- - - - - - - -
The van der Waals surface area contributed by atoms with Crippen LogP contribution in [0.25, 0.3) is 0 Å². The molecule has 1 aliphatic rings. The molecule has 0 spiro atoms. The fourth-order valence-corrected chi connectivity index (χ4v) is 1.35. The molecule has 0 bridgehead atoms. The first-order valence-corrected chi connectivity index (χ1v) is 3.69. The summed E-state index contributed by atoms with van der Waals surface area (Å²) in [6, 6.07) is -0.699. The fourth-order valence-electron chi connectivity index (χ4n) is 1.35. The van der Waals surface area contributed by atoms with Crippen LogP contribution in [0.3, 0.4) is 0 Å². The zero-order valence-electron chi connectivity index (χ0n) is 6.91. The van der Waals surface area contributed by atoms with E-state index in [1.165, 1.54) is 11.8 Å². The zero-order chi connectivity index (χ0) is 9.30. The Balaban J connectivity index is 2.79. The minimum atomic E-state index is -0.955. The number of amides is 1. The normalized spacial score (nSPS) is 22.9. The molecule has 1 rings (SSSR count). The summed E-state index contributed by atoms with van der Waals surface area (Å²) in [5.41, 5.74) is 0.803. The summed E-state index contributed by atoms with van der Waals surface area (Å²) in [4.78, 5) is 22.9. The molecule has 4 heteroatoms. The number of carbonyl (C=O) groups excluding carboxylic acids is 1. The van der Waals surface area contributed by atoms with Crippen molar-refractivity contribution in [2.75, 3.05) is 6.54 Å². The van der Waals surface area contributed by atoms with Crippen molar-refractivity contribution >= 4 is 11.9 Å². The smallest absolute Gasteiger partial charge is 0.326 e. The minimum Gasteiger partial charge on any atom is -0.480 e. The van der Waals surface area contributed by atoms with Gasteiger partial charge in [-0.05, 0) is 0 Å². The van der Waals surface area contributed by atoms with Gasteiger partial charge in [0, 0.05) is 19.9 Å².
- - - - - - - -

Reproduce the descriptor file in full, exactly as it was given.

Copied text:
The van der Waals surface area contributed by atoms with Crippen LogP contribution in [0.25, 0.3) is 0 Å². The molecule has 1 aliphatic rings. The molecule has 0 spiro atoms. The fourth-order valence-corrected chi connectivity index (χ4v) is 1.35. The molecule has 0 bridgehead atoms. The first-order valence-corrected chi connectivity index (χ1v) is 3.69. The summed E-state index contributed by atoms with van der Waals surface area (Å²) in [6, 6.07) is -0.699. The fourth-order valence-electron chi connectivity index (χ4n) is 1.35. The van der Waals surface area contributed by atoms with Crippen LogP contribution in [0.3, 0.4) is 0 Å². The zero-order valence-electron chi connectivity index (χ0n) is 6.91. The van der Waals surface area contributed by atoms with E-state index in [1.165, 1.54) is 11.8 Å². The zero-order chi connectivity index (χ0) is 9.30. The Balaban J connectivity index is 2.79. The minimum atomic E-state index is -0.955. The number of amides is 1. The normalized spacial score (nSPS) is 22.9. The molecule has 1 rings (SSSR count). The summed E-state index contributed by atoms with van der Waals surface area (Å²) in [5.41, 5.74) is 0.803. The summed E-state index contributed by atoms with van der Waals surface area (Å²) in [4.78, 5) is 22.9. The molecule has 4 heteroatoms. The number of carbonyl (C=O) groups excluding carboxylic acids is 1. The van der Waals surface area contributed by atoms with Crippen molar-refractivity contribution in [2.75, 3.05) is 6.54 Å². The van der Waals surface area contributed by atoms with Crippen molar-refractivity contribution >= 4 is 11.9 Å². The smallest absolute Gasteiger partial charge is 0.326 e. The minimum Gasteiger partial charge on any atom is -0.480 e. The van der Waals surface area contributed by atoms with Gasteiger partial charge in [-0.05, 0) is 0 Å². The van der Waals surface area contributed by atoms with Gasteiger partial charge in [0, 0.05) is 19.9 Å².